MOSCOW - President Putin of Russia said he would support legislation to let him run for two more terms. That could keep him in power until 2036.

Citing the need for stability, the Russian leader said he should be allowed to seek two more terms, if the Constitutional Court agrees.

The proposal, unexpectedly floated by a lawmaker at a session of Russia’s lower house of Parliament, would allow Mr. Putin — who is 67 years old and was first elected president in 2000 — to remain in power until at least 2036.

After lawmakers voiced support for the idea, Mr. Putin arrived in person at the State Duma to say he agreed with it, in what appeared to be a tightly choreographed course of events. Mr. Putin said he believed he should have the right to run again for the sake of Russia’s stability, even though future presidents should continue to be bound by a two-term limit.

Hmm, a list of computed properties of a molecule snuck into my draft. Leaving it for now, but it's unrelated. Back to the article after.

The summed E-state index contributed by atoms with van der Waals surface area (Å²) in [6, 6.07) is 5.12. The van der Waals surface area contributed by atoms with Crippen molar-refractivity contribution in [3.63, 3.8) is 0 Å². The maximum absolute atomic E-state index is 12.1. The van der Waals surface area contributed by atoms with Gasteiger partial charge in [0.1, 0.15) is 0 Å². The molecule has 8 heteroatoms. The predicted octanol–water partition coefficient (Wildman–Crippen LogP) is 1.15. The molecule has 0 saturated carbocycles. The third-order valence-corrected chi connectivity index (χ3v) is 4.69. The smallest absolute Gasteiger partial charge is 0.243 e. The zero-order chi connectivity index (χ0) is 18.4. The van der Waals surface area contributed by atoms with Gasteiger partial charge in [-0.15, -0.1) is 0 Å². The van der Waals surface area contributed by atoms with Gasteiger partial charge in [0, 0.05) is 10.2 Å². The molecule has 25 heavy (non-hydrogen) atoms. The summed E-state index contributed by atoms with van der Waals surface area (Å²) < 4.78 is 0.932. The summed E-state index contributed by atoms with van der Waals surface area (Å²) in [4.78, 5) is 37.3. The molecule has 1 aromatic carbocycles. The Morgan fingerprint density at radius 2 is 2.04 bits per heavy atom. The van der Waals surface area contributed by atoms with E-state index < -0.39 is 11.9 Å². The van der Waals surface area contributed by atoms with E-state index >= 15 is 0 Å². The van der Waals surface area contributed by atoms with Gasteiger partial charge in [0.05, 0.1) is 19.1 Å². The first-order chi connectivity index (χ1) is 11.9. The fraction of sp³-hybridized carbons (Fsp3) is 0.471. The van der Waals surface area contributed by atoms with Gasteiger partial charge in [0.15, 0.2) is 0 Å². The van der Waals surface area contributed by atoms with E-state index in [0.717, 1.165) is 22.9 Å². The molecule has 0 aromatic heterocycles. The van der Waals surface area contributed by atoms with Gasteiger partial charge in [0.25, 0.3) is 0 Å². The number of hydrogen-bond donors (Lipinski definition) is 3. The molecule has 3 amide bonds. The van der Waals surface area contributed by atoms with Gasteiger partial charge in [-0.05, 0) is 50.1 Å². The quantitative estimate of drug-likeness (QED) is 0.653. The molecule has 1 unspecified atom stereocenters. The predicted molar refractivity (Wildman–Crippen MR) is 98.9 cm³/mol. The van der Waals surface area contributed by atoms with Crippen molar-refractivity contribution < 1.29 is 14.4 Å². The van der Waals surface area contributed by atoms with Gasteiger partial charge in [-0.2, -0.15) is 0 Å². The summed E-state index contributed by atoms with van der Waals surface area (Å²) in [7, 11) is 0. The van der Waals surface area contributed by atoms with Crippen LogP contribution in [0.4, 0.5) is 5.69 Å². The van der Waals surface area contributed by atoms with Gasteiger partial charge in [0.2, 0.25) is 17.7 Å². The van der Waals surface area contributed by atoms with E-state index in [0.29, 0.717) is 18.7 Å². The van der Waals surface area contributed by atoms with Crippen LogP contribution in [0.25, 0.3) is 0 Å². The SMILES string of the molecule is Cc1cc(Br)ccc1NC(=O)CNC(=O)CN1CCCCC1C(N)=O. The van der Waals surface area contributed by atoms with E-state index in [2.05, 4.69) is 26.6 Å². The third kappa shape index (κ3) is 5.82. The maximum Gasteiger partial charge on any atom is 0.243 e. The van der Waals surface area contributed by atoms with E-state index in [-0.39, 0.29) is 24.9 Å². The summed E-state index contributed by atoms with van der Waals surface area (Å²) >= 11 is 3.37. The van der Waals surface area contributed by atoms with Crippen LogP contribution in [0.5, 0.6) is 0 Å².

It appeared that under the proposal endorsed by Mr. Putin, the limit of two six-year terms would be reset for him if he were to run again when his current term ends in 2024.

The president is the guarantor “of the security of our state, of its internal stability — its internal, evolutionary stability,” Mr. Putin said. “And I mean evolutionary. We’ve had enough revolutions.”

Currently, the Russian Constitution bars presidents from serving more than two consecutive terms. This would mean that Mr. Putin — who served as president from 2000 to 2008, as prime minister from 2008 to 2012, and again as president since 2012 — would need to step down when his current term ends in 2024.